S’pore Grafitti Artist Was Arrested & Blacklisted For Spray Painting Public Walls
While the government has put in effort to improve Singapore’s arts scene, there’s still a long way to go.
But where we are now is certainly a huge step from a few years ago, which graffiti artist Slac Satu can vouch for.
From a rebellious youth who spray painted walls to a shop owner providing space for graffiti artists to express themselves legally, Slac has witnessed how the scene has changed over the years.
One of the first to start doing graffiti in Singapore
Colourful walls that make the shop houses around Bugis come alive weren’t common roughly 20 years ago.
Street art was unfamiliar to many and street artists had little to no space to experiment.
This was likely why Rozaimie Sahbi, who goes by the name Slac Satu or Slac, used to pursue his art in the cover of the night.
One of the first to do graffiti in Singapore, Slac had his start in 1998 with a few friends and no mentor to guide them, only referring to skateboarding magazines for inspiration.
Their nightly spray painting escapades, unfortunately, ended in 2000 when the police arrested them. Slac was put on a year-long probation, during which he had to perform 100 hours of community service.
He also struggled to find a job as his name had appeared on a blacklist.
But it was this very obstacle that altered his perspective and that of the government, allowing Singapore’s graffiti scene to grow.
Found a way to practise his art legally
In a BBC News interview that user u/SG-ForeignInfluenzer shared on Reddit, Slac revealed how his arrest was a turning point in his life.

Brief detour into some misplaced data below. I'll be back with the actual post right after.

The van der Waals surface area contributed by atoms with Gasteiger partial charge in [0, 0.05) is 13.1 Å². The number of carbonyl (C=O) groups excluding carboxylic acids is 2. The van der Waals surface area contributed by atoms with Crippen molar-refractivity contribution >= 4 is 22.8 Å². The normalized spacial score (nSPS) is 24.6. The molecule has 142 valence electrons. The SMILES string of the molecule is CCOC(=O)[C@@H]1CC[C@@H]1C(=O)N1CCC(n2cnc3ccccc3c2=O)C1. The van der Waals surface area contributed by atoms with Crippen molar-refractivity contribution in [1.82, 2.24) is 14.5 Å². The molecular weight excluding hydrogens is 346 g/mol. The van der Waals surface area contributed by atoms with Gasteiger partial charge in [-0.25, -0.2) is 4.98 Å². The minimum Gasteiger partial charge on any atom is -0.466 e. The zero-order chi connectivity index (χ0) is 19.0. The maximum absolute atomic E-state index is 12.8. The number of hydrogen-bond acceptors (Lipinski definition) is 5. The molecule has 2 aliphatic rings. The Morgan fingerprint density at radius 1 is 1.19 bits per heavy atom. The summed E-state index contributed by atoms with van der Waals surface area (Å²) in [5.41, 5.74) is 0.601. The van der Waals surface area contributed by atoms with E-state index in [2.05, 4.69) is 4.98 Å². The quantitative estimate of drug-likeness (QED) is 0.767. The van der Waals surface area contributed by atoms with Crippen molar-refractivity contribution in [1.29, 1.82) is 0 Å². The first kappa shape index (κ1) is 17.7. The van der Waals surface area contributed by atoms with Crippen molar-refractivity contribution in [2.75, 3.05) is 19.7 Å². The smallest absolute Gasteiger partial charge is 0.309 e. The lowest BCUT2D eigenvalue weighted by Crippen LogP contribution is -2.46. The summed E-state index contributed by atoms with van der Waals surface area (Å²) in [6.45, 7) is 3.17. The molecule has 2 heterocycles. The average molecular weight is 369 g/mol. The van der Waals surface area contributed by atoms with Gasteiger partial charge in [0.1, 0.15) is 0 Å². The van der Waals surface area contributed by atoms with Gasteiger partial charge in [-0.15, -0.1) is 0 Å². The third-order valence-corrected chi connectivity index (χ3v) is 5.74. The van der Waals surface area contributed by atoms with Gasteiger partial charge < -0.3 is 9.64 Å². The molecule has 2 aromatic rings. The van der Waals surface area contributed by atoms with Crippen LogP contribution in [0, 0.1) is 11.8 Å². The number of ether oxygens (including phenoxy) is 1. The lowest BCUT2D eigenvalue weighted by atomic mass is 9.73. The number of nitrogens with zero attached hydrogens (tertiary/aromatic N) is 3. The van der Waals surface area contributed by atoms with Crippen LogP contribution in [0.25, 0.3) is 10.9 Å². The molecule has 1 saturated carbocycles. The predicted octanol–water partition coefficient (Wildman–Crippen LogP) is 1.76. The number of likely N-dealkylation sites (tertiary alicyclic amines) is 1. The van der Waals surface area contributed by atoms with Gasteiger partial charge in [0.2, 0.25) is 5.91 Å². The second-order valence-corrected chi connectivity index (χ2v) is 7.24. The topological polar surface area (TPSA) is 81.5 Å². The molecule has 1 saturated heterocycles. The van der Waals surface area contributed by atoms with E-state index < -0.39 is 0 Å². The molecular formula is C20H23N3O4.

On the brink of quitting his passion, a spontaneous participation in Singapore’s first graffiti competition kept Slac in the game.
His friend had unknowingly signed him up while he was on probation, and Slac went on to win first place. He also earned his first painting commission there.
Now supports budding graffiti artists
Since then, he realised that Singaporean artists need a space to express their creativity legally and responsibly.
After taking on graffiti as a full-time job, Slac received permission to open his own graffiti shop, The Blackbook Studio, at Sultan Gate.
There, he receives commissions to do graffiti for events and private business owners who ask him to paint on their walls. Slac also opened the space to other graffiti artists who need a legal avenue to practise their art.
He even conducts workshops for people curious about graffiti.
Despite the warmer welcome, Slac admits that artists may occasionally “need to bend the system a little bit here and there.”
However, he still advises fellow artists to find lawful outlets to express their creativity, which was exactly what he set up The Blackbook for.
By pursuing their passion without breaking the law, they can thus take better ownership of what they do and help the local arts scene to flourish.